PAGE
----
Woman ejected from restaurant because she looks male

On the subject of trans people and restrooms, telling them which bathroom they’re supposed to use is a Big Deal ™, at least according to the ones that I know (admittedly all transmen.) Going into the bathroom that matches your birth sex is like an admittance that your gender identity is wrong. If you identify as male, there’s no reason to go into a female restroom, even if no one else in the men’s room has a binder and innie bits instead of outie bits.

See this New York Times article, which says:

Actually, her ID is a State issued non-driver ID (I guess Johnny L.A. quoted my post before I got the edit in to correct originally mistaking her ID for a Driver License). From the same article:

She looks female to me. Not feminine, but definitely female.

So… at least the bouncer didn’t whup her upside the head with a crowbar, did he?

Gee whiz… she’s not deaf!

My thoughts exactly.

I’m a straight woman, and I tend to look a bit androgynous when my hair is short (it’s kind of short now, though not anything like a buzz cut).

I don’t wear makeup- the last time I did was at my wedding in 2003, and the last time before that was for my high school picture in 1992. My skin chemistry is weird, so makeup tends to change color on me.

I normally wear loose-fitting clothes, and they’re generally clothes that could be worn by either men or women (a typical outfit is pants and a T-shirt or polo shirt). They’re not necessarily men’s clothes, though- a lot of them come from the women’s section of the Lands’ End catalog. I’m not going to wear more revealing or form-fitting or clearly feminine clothes- I like my loose-fitting shirts and pants, and I don’t necessarily like how I look in more stereotypically feminine outfits.

I’m enough of a klutz that high heels aren’t a good idea- I’ve already sprained my ankles enough times, thankyouverymuch. And my feet are of a shape that shoes with pointed toes hurt. I’m not going to wear shoes that hurt and are likely to result in a sprained ankle just so I can fit someone’s stereotype of femininity better.

I’m a woman, and don’t have any gender identity issues. I’m just not into stereotypically feminine makeup, shoes, and (to a lesser extent) clothes. Should I have to use the men’s rooms? (Can I use them when the lines for the women’s are really long?)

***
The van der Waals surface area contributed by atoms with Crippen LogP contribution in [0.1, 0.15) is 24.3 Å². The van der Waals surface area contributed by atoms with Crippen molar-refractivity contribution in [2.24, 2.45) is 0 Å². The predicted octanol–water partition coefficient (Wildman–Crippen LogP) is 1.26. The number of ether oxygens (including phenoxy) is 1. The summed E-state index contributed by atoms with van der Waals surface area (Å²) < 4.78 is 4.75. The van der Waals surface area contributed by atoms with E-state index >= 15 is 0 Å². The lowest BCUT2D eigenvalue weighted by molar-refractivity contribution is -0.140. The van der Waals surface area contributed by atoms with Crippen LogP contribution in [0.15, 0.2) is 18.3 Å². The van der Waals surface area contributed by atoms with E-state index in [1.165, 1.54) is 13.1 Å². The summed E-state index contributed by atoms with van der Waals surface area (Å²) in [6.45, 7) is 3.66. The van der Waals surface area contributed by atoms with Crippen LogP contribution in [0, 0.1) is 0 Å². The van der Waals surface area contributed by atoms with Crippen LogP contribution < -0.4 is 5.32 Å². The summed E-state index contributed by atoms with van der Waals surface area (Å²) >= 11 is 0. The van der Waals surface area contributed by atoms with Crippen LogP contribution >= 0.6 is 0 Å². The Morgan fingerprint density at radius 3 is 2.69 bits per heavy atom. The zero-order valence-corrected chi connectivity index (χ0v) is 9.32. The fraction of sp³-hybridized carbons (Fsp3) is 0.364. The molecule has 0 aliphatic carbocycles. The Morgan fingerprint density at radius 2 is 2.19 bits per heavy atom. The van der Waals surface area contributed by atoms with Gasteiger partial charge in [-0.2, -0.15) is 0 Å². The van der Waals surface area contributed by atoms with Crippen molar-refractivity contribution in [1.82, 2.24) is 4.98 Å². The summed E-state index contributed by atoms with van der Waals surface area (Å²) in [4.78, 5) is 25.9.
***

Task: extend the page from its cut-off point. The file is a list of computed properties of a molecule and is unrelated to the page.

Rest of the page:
Go right ahead.

Oddment: I was on the bus to go up to a protest regarding the cuts to Status of Women Canada. I was one of very few men in the convoy. We stopped at a Tim Horton’s en route, resulting in a big traffic jam on the way to the bathrooms. Women were using both bathrooms, basically out of expediency. I was waiting in line, when suddenly all the women ahead of me sort of went, Oh, gosh, an actual guy! and basically insisted I go ahead of them into the men’s. I was perfectly content to wait my turn, but apparently, as an Actual Guy, I had the priority claim on the bathroom despite the exceptional circumstances. And this was several busfuls of annoyed feminists, mind you. It was an odd experience of how much of a hold those little signs often have.

In Greenwich Village yet, and at a place that displayed a “gay rights” flag. yet. And what’s a “pubic restroom” as mentioned by HuntsvilleTxVeteran in the first article’s comments?

Exactly what it sounds like, apparently. :wink:

Didn’t drag queens/cross-dressers/transwomen used to attach a tag to their dresses saying something along the lines of “I’m a boy” to avoid the laws (did that actually work :dubious: ). And while I don’t have a cite don’t some US towns still have old laws on the books forbidding women from wearing pants or getting their hair cut?

I read the comments after the article, and was surprised (but not very) at some people’s willful ignorance in this day and age.

I’m a female who sometimes likes to wear hoodies or baggy Ts and jeans on weekends, as I’m doing now. If I’m not wearing make-up or jewelry, and have my hair pulled back and you can’t see it, I could (if you squint) be mistaken for an overweight boy. It scares me that I could be kicked out of a place for not dressing “right” or looking “gender-appropriate”, probably the same place that would offer me top-notch service if I was wearing heels and the sweater sets and skirts I wear to work most days. What century are we in, anyway?

BTW, I’ve been known to use the men’s room if there was a line for the ladies’ room and it was one of those places with only one toilet per bathroom, like Starbucks. I even took my daughter into the (one-toilet) men’s room once in an emergency. Bad mommy! Bad mommy!